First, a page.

The American Red Cross is facing a looming blood shortage, leading to an urgent need for donors of all blood types to roll up a sleeve and give. Donations through the Red Cross are down approximately 8 percent over the last 11 weeks, resulting in about 80,000 fewer donations than expected. The number of donors continues to decline, and the shortfall is significant enough that the Red Cross could experience an emergency situation in the coming weeks.
In addition, the Independence Day holiday falling on Friday reduced the number of blood drives scheduled in early July. Many sponsors did not host drives because people took vacations either over the long weekend or for the entire week. In an average summer week, about 4,400 Red Cross blood drives are scheduled, compared to Independence Day week when only 3,450 drives occurred.
“Hospital patients continue to need lifesaving blood this summer, and they’re relying on the generosity of volunteer donors to give them hope in the days and weeks ahead,” said Jeff Allen, CEO for the Red Cross Pacific Northwest Blood Services Region. “Please, consider giving the gift of life. Each day donations come up short, less blood is available for patients in need – and you never know when it could be your loved one needing blood.” Continue reading
The word “tuna” conjures images of a canned pantry staple, delicate sashimi over rice, or locally, fish and chips. Tuna is an important part of many peoples’ diets, but few consider the fish behind the food. The Oregon Coast Aquarium will help visitors take a bite into the story behind this keystone creature during Tuna Fisheries Day on Wednesday, July 23.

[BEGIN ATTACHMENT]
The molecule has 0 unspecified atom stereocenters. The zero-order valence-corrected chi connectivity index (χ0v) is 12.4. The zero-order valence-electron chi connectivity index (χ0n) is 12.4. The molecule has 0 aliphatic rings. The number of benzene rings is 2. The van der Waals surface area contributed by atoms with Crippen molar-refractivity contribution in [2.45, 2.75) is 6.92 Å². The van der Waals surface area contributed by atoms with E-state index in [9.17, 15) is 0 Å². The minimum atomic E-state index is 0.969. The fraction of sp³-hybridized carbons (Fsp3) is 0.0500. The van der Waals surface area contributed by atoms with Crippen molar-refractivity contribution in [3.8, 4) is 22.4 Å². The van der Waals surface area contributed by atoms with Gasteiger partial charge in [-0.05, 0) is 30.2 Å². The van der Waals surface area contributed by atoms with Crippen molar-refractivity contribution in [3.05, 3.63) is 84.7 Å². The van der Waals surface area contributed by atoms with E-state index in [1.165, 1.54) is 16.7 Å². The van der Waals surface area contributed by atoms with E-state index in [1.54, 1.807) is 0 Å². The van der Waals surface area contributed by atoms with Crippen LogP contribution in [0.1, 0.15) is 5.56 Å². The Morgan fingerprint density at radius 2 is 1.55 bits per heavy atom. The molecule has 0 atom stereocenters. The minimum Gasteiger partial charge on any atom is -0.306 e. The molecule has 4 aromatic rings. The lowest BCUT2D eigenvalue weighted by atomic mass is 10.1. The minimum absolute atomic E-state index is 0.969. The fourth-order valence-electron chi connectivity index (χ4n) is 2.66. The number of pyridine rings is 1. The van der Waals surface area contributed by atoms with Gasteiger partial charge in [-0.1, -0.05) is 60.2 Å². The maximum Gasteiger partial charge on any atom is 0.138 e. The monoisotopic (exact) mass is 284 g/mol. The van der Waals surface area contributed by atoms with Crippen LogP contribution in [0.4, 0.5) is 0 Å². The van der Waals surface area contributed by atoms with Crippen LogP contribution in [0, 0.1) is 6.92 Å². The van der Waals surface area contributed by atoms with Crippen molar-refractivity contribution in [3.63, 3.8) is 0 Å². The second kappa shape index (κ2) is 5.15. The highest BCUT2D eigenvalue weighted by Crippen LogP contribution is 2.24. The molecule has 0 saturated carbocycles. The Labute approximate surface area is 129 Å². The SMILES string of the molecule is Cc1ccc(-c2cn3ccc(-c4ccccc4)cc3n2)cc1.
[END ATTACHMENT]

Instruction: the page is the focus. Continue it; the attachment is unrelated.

The Aquarium will create an environment of tuna-related discovery for guests of all ages to connect with these migratory fish that can swim as fast as 40 miles per hour. Interactive activities, including tuna sample tastings and learning to tie knots like commercial fishermen, will engage all five senses as visitors explore the world of tuna fish and sustainable seafood.
Youngsters will be able to connect with these formidable fish through age-appropriate interactive activities including pretending to be tuna and tuna fishermen, creating artwork related to tuna fish and even touching a real tuna in its original fish form. Continue reading